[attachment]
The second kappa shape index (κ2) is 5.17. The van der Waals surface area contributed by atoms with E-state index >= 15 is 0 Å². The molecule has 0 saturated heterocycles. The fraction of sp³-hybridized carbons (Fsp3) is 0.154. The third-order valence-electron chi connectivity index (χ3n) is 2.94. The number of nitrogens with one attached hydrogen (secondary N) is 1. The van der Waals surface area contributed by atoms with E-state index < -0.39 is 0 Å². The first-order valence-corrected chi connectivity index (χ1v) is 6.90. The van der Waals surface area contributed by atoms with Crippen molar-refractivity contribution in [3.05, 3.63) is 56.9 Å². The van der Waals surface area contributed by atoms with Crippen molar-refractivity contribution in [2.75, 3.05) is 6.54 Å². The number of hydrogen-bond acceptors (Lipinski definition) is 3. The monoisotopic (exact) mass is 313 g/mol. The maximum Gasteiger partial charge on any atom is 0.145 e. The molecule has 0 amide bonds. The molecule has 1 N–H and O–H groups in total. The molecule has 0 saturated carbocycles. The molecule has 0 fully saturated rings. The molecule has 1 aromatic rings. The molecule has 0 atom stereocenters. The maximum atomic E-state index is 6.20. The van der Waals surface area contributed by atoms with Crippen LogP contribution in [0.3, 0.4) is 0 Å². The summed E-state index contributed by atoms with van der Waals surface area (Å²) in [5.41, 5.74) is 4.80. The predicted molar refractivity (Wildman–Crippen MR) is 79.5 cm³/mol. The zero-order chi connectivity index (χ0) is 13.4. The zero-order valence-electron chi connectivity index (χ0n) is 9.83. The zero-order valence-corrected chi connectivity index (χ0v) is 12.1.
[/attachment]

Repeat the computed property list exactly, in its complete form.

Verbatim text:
The second kappa shape index (κ2) is 5.17. The van der Waals surface area contributed by atoms with E-state index >= 15 is 0 Å². The molecule has 0 saturated heterocycles. The fraction of sp³-hybridized carbons (Fsp3) is 0.154. The third-order valence-electron chi connectivity index (χ3n) is 2.94. The number of nitrogens with one attached hydrogen (secondary N) is 1. The van der Waals surface area contributed by atoms with E-state index < -0.39 is 0 Å². The first-order valence-corrected chi connectivity index (χ1v) is 6.90. The van der Waals surface area contributed by atoms with Crippen molar-refractivity contribution in [3.05, 3.63) is 56.9 Å². The van der Waals surface area contributed by atoms with Crippen molar-refractivity contribution in [2.75, 3.05) is 6.54 Å². The number of hydrogen-bond acceptors (Lipinski definition) is 3. The monoisotopic (exact) mass is 313 g/mol. The maximum Gasteiger partial charge on any atom is 0.145 e. The molecule has 0 amide bonds. The molecule has 1 N–H and O–H groups in total. The molecule has 0 saturated carbocycles. The molecule has 0 fully saturated rings. The molecule has 1 aromatic rings. The molecule has 0 atom stereocenters. The maximum atomic E-state index is 6.20. The van der Waals surface area contributed by atoms with Crippen LogP contribution in [0.3, 0.4) is 0 Å². The summed E-state index contributed by atoms with van der Waals surface area (Å²) in [5.41, 5.74) is 4.80. The predicted molar refractivity (Wildman–Crippen MR) is 79.5 cm³/mol. The zero-order chi connectivity index (χ0) is 13.4. The zero-order valence-electron chi connectivity index (χ0n) is 9.83. The zero-order valence-corrected chi connectivity index (χ0v) is 12.1.